Green Mountain Coffee Roasters Inc. (GMCR:US) Chief Executive Officer Lawrence Blanford, whose company lost almost half its market value after reporting second-quarter revenue that trailed analysts’ estimates, said he’s working to better forecast sales.
“We’re going to keep trying,” Blanford, 57, said in an interview yesterday. Still, “I’m not sure we can call it closer” while sales are growing so quickly.
Second-quarter revenue (GMCR:US) rose 37 percent to $885.1 million, the Waterbury, Vermont-based company said yesterday in a statement. That was the slowest quarterly sales growth in five years and trailed analysts’ $971.7 million average estimate.
The shares plunged (GMCR:US) 48 percent to $25.87 at the close in New York, the biggest drop since they began trading in September 1993. Green Mountain has lost 42 percent this year.
Some retailers don’t share K-Cup and brewer sales data for competitive reasons, so that makes it harder to forecast, Blanford said. Certain “customers won’t share that information” with Green Mountain, he said, declining to name specific stores.
“We still have a business here that is growing quite nicely,” Blanford said. Green Mountain will “continue to create shareholder (GMCR:US) value,” he said.
Second-quarter net income (GMCR:US) rose 42 percent to $93 million, or 58 cents a share, from $65.4 million, or 44 cents, a year earlier. Excluding certain items, profit was 64 cents a share, matching the average of 12 analysts’ estimates (GMCR:US) compiled by Bloomberg.
Gross margin, the percentage of sales left after subtracting the cost of goods sold, narrowed to 35.4 percent in the quarter, from 37.5 percent a year ago, due partly to “lower-than-expected” K-cup pack demand. Higher coffee costs and efforts to reduce K-Cup inventories also hurt margin, Green Mountain said.
Third-quarter earnings will be as much as 53 cents a share, Green Mountain said. That compares with analysts’ average estimate for profit of 71 cents yesterday.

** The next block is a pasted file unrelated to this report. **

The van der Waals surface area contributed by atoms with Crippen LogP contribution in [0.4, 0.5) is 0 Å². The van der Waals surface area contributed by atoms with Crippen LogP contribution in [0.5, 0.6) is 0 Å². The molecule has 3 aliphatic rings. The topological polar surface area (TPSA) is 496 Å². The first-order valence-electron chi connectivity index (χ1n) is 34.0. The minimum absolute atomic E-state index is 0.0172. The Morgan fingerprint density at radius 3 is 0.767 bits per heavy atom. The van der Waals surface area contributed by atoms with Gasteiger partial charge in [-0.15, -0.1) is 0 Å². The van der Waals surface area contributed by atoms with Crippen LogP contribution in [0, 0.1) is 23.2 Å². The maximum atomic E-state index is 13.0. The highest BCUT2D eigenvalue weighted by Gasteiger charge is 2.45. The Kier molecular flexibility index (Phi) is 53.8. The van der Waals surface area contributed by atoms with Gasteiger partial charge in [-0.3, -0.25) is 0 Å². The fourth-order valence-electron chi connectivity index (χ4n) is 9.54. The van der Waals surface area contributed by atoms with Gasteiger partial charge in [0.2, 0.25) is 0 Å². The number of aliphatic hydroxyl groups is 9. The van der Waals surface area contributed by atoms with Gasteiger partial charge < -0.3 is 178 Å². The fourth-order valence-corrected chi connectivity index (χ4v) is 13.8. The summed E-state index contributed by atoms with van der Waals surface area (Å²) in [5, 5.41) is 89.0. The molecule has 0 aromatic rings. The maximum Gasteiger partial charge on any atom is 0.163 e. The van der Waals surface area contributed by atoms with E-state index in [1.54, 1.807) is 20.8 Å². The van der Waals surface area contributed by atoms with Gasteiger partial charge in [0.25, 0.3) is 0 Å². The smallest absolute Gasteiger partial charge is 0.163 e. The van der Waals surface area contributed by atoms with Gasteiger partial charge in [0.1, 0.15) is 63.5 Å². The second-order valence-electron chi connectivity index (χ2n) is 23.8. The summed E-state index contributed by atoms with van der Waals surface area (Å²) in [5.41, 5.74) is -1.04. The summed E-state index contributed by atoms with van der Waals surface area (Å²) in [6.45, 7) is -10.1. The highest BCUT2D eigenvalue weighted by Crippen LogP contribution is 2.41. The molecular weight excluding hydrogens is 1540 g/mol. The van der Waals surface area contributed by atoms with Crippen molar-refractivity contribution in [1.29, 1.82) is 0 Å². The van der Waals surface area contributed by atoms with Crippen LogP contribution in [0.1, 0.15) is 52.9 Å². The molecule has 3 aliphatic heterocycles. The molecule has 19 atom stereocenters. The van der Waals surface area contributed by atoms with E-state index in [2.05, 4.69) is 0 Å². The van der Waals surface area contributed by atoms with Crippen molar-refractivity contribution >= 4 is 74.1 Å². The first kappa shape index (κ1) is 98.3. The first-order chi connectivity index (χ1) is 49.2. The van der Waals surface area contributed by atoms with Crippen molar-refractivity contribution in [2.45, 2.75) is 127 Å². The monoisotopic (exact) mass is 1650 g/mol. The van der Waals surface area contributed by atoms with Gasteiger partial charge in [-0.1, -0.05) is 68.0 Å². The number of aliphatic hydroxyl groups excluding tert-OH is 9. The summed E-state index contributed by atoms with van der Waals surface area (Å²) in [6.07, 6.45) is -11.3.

For the full year, profit excluding some items will be as much as $2.50 a share, down from an earlier forecast of as much as $2.65. Analysts had projected $2.67 as of yesterday.
“You don’t expect them to miss like this,” Rick Munarriz, a Miami-based analyst at the Motley Fool, said in an interview. “It’s hard to find much of a silver lining in the report.”
Green Mountain is seeing more competition from private- label capsules that fit into Keurig machines and from Starbucks Corp. (SBUX:US), which in March said it will begin selling its own single- serve brewer later this year. Blanford has introduced the Vue coffee machine, which makes espresso-based drinks, to help combat rivals when the main patents for its K-Cups expire in September.
In February, Green Mountain introduced the Vue machine, which makes lattes and cappuccinos and costs about $250. Starbucks, which already sells K-Cups, will begin selling single-serve cups for the Vue in specialty, department and mass retail stores and online in the U.S. “by fall 2012,” Seattle- based Starbucks and Green Mountain said in a statement in March.
Green Mountain is also working on an espresso machine with Italian coffee company Luigi Lavazza SpA, which owned about 5 percent of Green Mountain as of Feb. 24, according to data compiled by Bloomberg. The machine should start shipping in time for the holiday season this year, Blanford said.
Green Mountain, which has been criticized by hedge fund manager David Einhorn for its accounting practices and transparency, said inventories more than doubled to $602.1 million in the quarter, from $300.8 million a year earlier.
In March, Einhorn said that the Starbucks Verismo brewer “is part of the competitive onslaught hitting Green Mountain.”
Green Mountain also sells single-serve pods under the Gloria Jean’s, Swiss Miss and Caribou Coffee Co. (CBOU:US) brands.
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